As bizarre as they can sometimes be, Hen have become a genuine crowd-pleaser at local shows in recent months. Songs like “Two Hot Guys Hugging Together,” in which the two riff on this increasingly hilarious concept for four minutes, are witty, interesting, weird, and enjoyable for many types of concertgoer. Like the 2150s, Hen are a great act to put on early in the day at Cataracts: their show is fun, but they’re also respected members of the local scene, and their art feels unique to the current moment in Indianapolis music.
Across the street at Skull Manor, ornamented with painted cardboard to form a gaping monster mouth behind the porch/stage, swamp-funk master DMA (David Moose Adamson) is experiencing technical difficulties. Recently expanding his act into a full-band lineup, DMA’s one-of-a-kind blend of pitch-shifted vocal loops, electronic grooves, and grimy hip hop influence has been taken to a whole new level - when the amps are working. I leave and come back to find that their set has gotten rolling, but band member Romeo “Childeyez” Madsen has had to opt out of playing bass or sampler in favor of a small red maraca. That said, he does look fucking great rocking that little shaker and grinning at the crowd, and the dark, thumping music adds a much-needed party feel to the thick afternoon air.
(photo: Zach Bell)
I wander over to The Dave Cave, the fourth Cataracts venue and the home of Dave Jablonski, musician, engineer, and longtime Morris Street resident. This stage has been decorated with a splatter-painted, plywood pyramid, large enough for a couple people to sit inside it at once, and vented at the top. Chris Barth, AKA Normanoak, formerly of Bloomington indie heroes The Impossible Shapes, is in front of the pyramid, performing his playful acoustic psych-folk songs to a sedated crowd. Near the end of his set, Barth urges the audience to come in closer because the final piece will have a physical element. “We are going to create life,” he states calmly.
While running feedback through a sub-woofer with a plastic plate over the speaker, Barth mixes together water, cornstarch, and food coloring, and he describes the primordial ooze from which all life originates. The tale and its telling increase in energy and intensity, and eventually, strange forms emerge from the slime he has created on the plate. Barth manipulates the bass frequency, and these oddly-colored creatures dance their tiny dance. They skip around and climb upwards, curling into themselves and dissolving back into muck. It’s interesting enough to hold the crowd’s attention, and when he is done, we quietly disperse. There are at least two other bands playing at that exact moment, and we all have to decide which to check out next.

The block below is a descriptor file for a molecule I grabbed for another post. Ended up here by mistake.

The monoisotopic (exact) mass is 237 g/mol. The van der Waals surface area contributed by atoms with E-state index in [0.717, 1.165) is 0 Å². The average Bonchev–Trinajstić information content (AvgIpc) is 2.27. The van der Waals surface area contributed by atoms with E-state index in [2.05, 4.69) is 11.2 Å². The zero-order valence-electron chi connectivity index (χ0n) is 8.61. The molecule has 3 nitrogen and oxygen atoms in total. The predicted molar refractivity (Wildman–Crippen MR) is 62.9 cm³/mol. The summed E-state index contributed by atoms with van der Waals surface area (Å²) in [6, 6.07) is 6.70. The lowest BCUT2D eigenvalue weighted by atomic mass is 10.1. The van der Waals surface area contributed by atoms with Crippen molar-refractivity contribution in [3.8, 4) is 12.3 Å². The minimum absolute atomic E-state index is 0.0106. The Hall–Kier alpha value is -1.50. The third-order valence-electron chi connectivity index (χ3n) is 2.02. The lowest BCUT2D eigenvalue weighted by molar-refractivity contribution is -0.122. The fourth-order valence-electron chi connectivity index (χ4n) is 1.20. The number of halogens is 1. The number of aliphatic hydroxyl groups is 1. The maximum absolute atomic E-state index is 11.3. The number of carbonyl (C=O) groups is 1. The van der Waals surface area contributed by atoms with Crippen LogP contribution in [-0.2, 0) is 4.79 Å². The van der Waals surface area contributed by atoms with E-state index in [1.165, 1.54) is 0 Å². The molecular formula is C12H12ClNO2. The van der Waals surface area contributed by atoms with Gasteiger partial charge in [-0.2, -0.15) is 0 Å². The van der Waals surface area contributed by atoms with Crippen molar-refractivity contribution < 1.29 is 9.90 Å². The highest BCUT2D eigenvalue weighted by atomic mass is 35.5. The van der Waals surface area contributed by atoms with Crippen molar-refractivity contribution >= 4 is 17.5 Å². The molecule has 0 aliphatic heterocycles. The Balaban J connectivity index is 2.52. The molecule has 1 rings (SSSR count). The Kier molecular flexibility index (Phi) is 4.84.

Now Creeping Pink, the solo project of Learner Dancer’s Landon Caldwell, is playing their Syd Barrett-influenced, folky psychedelia out front at Debbie’s. Soon, oldies-and-surf-rock enthusiasts The Mutations, who have come from Knoxville to play this house show fest, will blow minds with the power of catchy hooks and traditional chord changes back at The Dave Cave. Still to come are Milwaukee’s riff-rocking bubblegum punks, Ramma Lamma, the doom-drone-meets-garage-pop of local heavies Teenage Strange, Ancient Slang’s post-punk anthems, and the deliciously reverbed-out powerpop of Chicago’s Slushy. All this and more before 5 PM.
AGAINST THE DAY
(photo: Jeremy Tubbs)
Only a decade ago, there was a somewhat thriving indie rock scene in Indianapolis, largely present on the North side of the city in a music-and-arts-friendly district by the White River called Broad Ripple. The bands that frequently played Broad Ripple were, in general, more listener-friendly than the current crop, but they still shared a lo-fi aesthetic and disdain for the “mainstream music” of the day. As the nearby Butler University grew, so did Broad Ripple business; but as it grew, the style of the area underwent a radical transformation. Clientele got less hip and more frat, and the businesses found themselves following suit. Slowly but surely, although plenty of head shops and restaurants were opening, many rock venues and record stores either closed down or migrated out of the Broad Ripple area.